Dan74: Suppose there is a giant meteorite on a collision course with the Earth. Some scientists says it should break up and burn up before impact, others disagree. Would people be content to sit idly and hope that the first lot was right? To me Global Warming is similar. It is a real risk. Do we do something, especially when unlike with protecting ourselves against the meteorite, there is a lot of benefit in switching to cleaner energy and diminishing our consumption? Or do we do nothing because we are skeptical regarding the gravity of risk?
Hi, Dan. Kudos for excellent logic.
However, suppose as well that there was a construction group that wanted to sell bunkers as in the 1950's when the concern was nuclear attack. Would you think them a reliable, unbiased source of information regarding prediction of planetary strikes from meteors?
That is why some here on this board and elsewhere are prone to ignoring and/or debating scientists representing such clearly biased groups as "The Coal Industry", "The Oil Industry", and etc. By the same token solar power groups, wind mill manufacturers, and the nuclear community have axes to grind as well.
So, instead, we suggested earlier in the thread that we stick to staying in touch with, reviewing "the latest data" and findings put forth by independent and credentialed organizations such as NASA and others.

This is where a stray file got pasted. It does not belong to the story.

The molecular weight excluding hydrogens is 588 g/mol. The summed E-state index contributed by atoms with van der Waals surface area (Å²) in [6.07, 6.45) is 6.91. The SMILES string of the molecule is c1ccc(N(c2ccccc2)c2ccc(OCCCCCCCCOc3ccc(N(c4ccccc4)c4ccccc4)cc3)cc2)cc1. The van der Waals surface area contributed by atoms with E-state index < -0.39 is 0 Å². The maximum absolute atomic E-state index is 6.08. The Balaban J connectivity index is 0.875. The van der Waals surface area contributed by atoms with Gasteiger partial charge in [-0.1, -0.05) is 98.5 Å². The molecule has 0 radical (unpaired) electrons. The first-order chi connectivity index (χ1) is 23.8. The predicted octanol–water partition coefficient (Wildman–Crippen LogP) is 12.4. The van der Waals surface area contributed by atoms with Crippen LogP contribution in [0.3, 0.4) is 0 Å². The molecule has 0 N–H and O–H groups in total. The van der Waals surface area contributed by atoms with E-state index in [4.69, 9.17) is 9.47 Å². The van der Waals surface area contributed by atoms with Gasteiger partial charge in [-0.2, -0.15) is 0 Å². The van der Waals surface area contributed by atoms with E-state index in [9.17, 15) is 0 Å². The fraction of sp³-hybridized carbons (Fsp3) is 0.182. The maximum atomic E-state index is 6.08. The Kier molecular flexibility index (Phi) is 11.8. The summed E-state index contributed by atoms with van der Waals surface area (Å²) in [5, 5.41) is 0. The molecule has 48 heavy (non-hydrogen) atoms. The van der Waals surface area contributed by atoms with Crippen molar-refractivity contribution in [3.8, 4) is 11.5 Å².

And, as you said, many of us are not experts, but many of those parroting data from groups with questionable biases are not either. So, that is why I suggested sticking to reading the data, studying the associated sciences which led to the production of the data, and then making up our own minds. This does not mean that we should ignore what they report, but, realizing their potential for bias, should take what they have to report with a grain of salt. Remember that scientists studying the effects of tobacco smoke made it sound like smoking was good for us fifty years ago. But some of these same scientists became defectors reporting information later that was very beneficial to understanding the real risks associated with smoking and the secret manipulation of addictive components in cigarettes by tobacco companies, which allowed gov. health organizations to finally regulate appropriately.